Equipments which need to have frequent operator attention are to be located convenient to the control room. Valves, sample points, and instruments are to be located at convenient locations and heights. Sufficient working space and head-room are to be provided for allowing easy access to equipment. If it is anticipated that equipment has limited life (e.g., change parts) and needs frequent replacement, then sufficient space is to be allowed to permit access for lifting equipment.
The points to be considered in operation are (i) access ways for operator’s access around each individual item of equipment, (ii) location of entrances to structure ladders and the control room, and (iii) considerations for inspection round routes.
Plant layout is required to facilitate maintenance. For example, heat exchangers need to be located in such a place so that the tube bundles can be easily withdrawn for cleaning and tube replacement. Vessels which need frequent replacement of catalyst or packing are to be located on the outside of buildings. Equipment which needs dismantling for maintenance, such as compressors and large pumps, are to be placed under cover.
Plant layout is to take care of safety and environment aspects. Plant layout is frequently a compromise between a number of factors, including safety aspects such as blast walls is needed to isolate potentially hazardous equipment and confine the effects of an explosion. At least two escape routes for operators are to be provided from each level in process buildings.
The important considerations with regards to safety and environment are (i) geographical features of the plant location, (ii) location of high temperature furnaces, (iii) control rooms and their access points, (iv) plant roads, (iv) locations of high pressure equipments, (v) location of large-capacity storage tanks containing hazardous and / or flammable or explosive material, (vi) location of pumps intended to handle flammable materials, (vii) location of furnace stacks, (viii) escape way for emergency, (ix) where spacing is reduced considerably, it is necessary to compensate for the increased degree of risk by providing additional safety facilities such as fire-fighting equipment, water sprays, fire proofing, and emergency shut-down facilities etc., (x) familiarization with pertinent environmental statutory regulations, (xi) attention is to be given to the pertinent safety regulations, including health and welfare needs, (xii) hazardous and flammable materials need special handling, which can take up layout space, (xiii) If the process fluids are especially toxic, layout is affected by the need for close chemical sewers and other protection measures and hence, security requirements need special layout design when the plant produces a high-value product, (xiv) governing standards and statutory regulation at the plant location affects the layout concept, (xv) distances for transfer of materials between plant and storage units to reduce costs and risks, (xvi) interaction with existing or planned facilities on site such as existing roads, drainage and utilities routings, (xvii) spaces for plant operability and maintainability, (xviii) preventing and / or mitigating the escalation of adjacent events (domino effect), and (xix) ensuring that safety within on-site and off-site occupied buildings is maintained.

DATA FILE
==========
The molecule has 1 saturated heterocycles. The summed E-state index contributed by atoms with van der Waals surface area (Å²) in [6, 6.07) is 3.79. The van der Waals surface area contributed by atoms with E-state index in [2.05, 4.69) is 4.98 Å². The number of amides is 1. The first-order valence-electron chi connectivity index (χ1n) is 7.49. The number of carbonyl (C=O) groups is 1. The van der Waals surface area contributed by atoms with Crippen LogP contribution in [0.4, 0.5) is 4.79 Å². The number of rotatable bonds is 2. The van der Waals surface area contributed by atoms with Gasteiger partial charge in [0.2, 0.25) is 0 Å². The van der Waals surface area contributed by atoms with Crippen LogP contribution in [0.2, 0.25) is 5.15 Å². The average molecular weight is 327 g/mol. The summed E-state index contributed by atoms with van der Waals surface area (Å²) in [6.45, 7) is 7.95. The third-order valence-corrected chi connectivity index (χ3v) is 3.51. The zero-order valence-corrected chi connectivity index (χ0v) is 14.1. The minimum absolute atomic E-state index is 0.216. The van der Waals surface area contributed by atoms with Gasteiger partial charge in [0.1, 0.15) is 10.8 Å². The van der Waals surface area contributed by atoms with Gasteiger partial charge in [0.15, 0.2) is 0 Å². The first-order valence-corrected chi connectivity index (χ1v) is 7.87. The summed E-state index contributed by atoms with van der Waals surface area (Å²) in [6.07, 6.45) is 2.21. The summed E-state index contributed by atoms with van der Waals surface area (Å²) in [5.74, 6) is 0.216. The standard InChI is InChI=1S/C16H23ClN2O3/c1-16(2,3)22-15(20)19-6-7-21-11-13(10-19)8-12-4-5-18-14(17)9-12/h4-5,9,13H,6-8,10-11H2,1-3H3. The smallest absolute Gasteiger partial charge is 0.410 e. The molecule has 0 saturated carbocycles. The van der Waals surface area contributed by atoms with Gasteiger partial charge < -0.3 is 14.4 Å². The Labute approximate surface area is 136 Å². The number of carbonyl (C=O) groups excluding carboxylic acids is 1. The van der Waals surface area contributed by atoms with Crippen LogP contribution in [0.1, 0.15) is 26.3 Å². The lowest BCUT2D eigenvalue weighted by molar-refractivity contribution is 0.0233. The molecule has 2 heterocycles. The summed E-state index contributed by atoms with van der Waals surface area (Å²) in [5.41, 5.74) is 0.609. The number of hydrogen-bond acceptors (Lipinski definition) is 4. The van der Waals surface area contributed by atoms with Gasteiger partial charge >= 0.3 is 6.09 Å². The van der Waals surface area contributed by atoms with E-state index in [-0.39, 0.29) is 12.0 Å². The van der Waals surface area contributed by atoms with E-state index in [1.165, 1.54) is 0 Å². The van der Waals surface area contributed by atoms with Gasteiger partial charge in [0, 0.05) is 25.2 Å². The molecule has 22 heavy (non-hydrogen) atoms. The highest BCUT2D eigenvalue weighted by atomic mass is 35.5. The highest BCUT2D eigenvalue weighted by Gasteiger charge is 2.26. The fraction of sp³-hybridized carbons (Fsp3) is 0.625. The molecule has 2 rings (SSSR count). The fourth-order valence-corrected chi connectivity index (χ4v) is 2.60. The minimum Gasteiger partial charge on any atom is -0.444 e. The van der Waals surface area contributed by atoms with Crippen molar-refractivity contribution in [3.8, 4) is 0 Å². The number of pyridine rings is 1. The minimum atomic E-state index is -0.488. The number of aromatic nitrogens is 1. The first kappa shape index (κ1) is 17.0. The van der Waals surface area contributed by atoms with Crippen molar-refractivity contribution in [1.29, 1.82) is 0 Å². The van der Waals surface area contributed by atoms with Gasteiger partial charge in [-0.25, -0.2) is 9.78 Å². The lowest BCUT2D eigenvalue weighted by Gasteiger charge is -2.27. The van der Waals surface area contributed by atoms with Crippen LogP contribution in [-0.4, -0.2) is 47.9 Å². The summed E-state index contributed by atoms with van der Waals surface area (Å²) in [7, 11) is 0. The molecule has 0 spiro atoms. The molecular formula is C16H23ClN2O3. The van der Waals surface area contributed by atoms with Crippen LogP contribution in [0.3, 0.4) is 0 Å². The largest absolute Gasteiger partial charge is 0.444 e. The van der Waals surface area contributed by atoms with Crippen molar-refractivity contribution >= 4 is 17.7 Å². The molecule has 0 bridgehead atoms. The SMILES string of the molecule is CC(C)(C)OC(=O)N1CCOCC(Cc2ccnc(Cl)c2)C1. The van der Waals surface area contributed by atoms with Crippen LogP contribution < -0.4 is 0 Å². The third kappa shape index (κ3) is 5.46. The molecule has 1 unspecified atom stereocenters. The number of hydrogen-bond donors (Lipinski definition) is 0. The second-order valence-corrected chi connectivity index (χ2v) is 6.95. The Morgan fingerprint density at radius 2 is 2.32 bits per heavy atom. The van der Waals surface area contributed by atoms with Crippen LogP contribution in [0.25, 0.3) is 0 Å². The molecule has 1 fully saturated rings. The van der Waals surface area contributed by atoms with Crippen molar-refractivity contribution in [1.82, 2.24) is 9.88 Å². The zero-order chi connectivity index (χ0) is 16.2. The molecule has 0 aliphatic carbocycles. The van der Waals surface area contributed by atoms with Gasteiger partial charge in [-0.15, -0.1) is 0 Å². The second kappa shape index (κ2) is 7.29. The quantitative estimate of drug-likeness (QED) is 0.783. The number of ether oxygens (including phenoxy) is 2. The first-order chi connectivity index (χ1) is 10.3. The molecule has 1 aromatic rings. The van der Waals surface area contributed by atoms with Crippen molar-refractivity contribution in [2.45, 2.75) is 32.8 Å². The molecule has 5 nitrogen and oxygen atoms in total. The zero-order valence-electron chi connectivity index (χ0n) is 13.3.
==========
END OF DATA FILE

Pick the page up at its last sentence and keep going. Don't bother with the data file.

Plant layout design techniques applicable for the reduction of the risks from release of flammable or toxic materials include (i) locating the storage of flammable / toxic material outside process areas, (ii) locating hazardous units away from main roads through the site, (iii) fitting remote-actuated isolation valves where high inventories of hazardous materials can be released into vulnerable areas,(iv) allowing for the provision of dykes and sloping terrain to contain releases, so as to increase the safety, and reduce environmental effects, (v) locating of units within buildings as secondary containment, (vi) locating of units in an open air environment for ensuring rapid dispersion of minor releases of flammable gases and vapours and hence prevent concentration build-up which can lead to flash fires and explosions, and (vii) hazardous area classification for flammable gases, vapours and dusts to designate areas where ignition sources are to be eliminated.
Equipments are to be located in such a way so that they can be conveniently tied up with any future expansion of the process. Space is to be left on pipe racks for future needs, and service pipes are to be oversized to allow for future needs.
These days modular construction practice for equipments is frequently being used. In recent years there has been a move to assemble sections of a plant at the plant manufacturer’s place. These modules include the equipment, structures, piping, and instrumentation. The modules are then transported to the plant site.
The advantages of modular construction are (i) improved quality control, (ii) reduced construction cost, and (iii) lesser need for skilled personnel at the plant site. Some of the disadvantages of modular construction are (i) higher design costs, (ii) more structural steel work, (iii) more flanged connections, and (v) possible issues with assembly on site.
Plant layout design is required to provide maximum flexibility. A good plant layout is to be capable for easy modification so that it can meet the ever-changing demands created by the changes taking place because of technology advancement and the market. Further, plant layout is to be designed to assist in attaining its rated production output at the shortest possible time.